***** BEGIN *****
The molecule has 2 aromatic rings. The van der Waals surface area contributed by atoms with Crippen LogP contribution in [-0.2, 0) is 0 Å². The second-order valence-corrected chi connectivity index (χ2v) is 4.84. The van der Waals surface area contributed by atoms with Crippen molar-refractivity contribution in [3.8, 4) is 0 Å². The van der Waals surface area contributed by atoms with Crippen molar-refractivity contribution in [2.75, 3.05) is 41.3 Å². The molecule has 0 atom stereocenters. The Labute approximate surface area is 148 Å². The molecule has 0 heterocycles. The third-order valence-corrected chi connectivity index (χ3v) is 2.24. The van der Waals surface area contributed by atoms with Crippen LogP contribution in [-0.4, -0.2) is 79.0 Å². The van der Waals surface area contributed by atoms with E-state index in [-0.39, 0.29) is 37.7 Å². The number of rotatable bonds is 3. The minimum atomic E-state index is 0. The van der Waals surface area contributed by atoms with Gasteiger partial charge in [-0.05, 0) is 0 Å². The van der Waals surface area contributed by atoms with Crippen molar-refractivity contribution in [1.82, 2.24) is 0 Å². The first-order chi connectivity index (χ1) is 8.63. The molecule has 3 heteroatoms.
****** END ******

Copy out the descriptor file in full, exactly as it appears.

The molecule has 2 aromatic rings. The van der Waals surface area contributed by atoms with Crippen LogP contribution in [-0.2, 0) is 0 Å². The second-order valence-corrected chi connectivity index (χ2v) is 4.84. The van der Waals surface area contributed by atoms with Crippen molar-refractivity contribution in [3.8, 4) is 0 Å². The van der Waals surface area contributed by atoms with Crippen molar-refractivity contribution in [2.75, 3.05) is 41.3 Å². The molecule has 0 atom stereocenters. The Labute approximate surface area is 148 Å². The molecule has 0 heterocycles. The third-order valence-corrected chi connectivity index (χ3v) is 2.24. The van der Waals surface area contributed by atoms with Crippen LogP contribution in [-0.4, -0.2) is 79.0 Å². The van der Waals surface area contributed by atoms with E-state index in [-0.39, 0.29) is 37.7 Å². The number of rotatable bonds is 3. The minimum atomic E-state index is 0. The van der Waals surface area contributed by atoms with Gasteiger partial charge in [-0.05, 0) is 0 Å². The van der Waals surface area contributed by atoms with Crippen molar-refractivity contribution in [1.82, 2.24) is 0 Å². The first-order chi connectivity index (χ1) is 8.63. The molecule has 3 heteroatoms.